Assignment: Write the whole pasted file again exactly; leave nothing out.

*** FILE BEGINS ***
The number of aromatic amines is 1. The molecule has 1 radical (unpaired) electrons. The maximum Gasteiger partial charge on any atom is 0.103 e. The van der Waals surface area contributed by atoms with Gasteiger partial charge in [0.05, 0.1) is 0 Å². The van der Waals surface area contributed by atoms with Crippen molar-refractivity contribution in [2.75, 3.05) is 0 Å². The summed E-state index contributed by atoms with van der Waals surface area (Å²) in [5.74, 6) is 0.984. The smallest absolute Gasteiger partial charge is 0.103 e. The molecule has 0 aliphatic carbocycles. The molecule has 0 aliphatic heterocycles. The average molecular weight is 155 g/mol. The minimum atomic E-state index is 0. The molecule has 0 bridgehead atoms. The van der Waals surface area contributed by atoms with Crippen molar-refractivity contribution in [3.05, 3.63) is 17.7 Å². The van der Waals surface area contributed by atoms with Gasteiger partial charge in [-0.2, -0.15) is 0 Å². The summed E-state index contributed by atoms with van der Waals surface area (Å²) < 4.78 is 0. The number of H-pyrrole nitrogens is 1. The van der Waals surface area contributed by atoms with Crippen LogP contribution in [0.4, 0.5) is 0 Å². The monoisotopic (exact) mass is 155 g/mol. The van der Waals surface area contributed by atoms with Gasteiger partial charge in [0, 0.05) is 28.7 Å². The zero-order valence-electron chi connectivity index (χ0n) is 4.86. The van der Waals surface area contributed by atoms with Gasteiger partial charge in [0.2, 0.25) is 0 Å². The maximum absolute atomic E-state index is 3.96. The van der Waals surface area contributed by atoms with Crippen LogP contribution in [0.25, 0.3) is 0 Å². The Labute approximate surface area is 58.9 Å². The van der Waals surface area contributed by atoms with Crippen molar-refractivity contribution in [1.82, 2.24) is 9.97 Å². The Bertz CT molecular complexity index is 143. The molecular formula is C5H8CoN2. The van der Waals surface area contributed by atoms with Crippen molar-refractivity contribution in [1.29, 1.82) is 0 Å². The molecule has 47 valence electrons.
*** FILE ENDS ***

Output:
The number of aromatic amines is 1. The molecule has 1 radical (unpaired) electrons. The maximum Gasteiger partial charge on any atom is 0.103 e. The van der Waals surface area contributed by atoms with Gasteiger partial charge in [0.05, 0.1) is 0 Å². The van der Waals surface area contributed by atoms with Crippen molar-refractivity contribution in [2.75, 3.05) is 0 Å². The summed E-state index contributed by atoms with van der Waals surface area (Å²) in [5.74, 6) is 0.984. The smallest absolute Gasteiger partial charge is 0.103 e. The molecule has 0 aliphatic carbocycles. The molecule has 0 aliphatic heterocycles. The average molecular weight is 155 g/mol. The minimum atomic E-state index is 0. The molecule has 0 bridgehead atoms. The van der Waals surface area contributed by atoms with Crippen molar-refractivity contribution in [3.05, 3.63) is 17.7 Å². The van der Waals surface area contributed by atoms with Gasteiger partial charge in [-0.2, -0.15) is 0 Å². The summed E-state index contributed by atoms with van der Waals surface area (Å²) < 4.78 is 0. The number of H-pyrrole nitrogens is 1. The van der Waals surface area contributed by atoms with Crippen LogP contribution in [0.4, 0.5) is 0 Å². The monoisotopic (exact) mass is 155 g/mol. The van der Waals surface area contributed by atoms with Gasteiger partial charge in [0, 0.05) is 28.7 Å². The zero-order valence-electron chi connectivity index (χ0n) is 4.86. The van der Waals surface area contributed by atoms with Gasteiger partial charge in [0.2, 0.25) is 0 Å². The maximum absolute atomic E-state index is 3.96. The van der Waals surface area contributed by atoms with Crippen LogP contribution in [0.25, 0.3) is 0 Å². The Labute approximate surface area is 58.9 Å². The van der Waals surface area contributed by atoms with Crippen molar-refractivity contribution in [1.82, 2.24) is 9.97 Å². The Bertz CT molecular complexity index is 143. The molecular formula is C5H8CoN2. The van der Waals surface area contributed by atoms with Crippen molar-refractivity contribution in [1.29, 1.82) is 0 Å². The molecule has 47 valence electrons.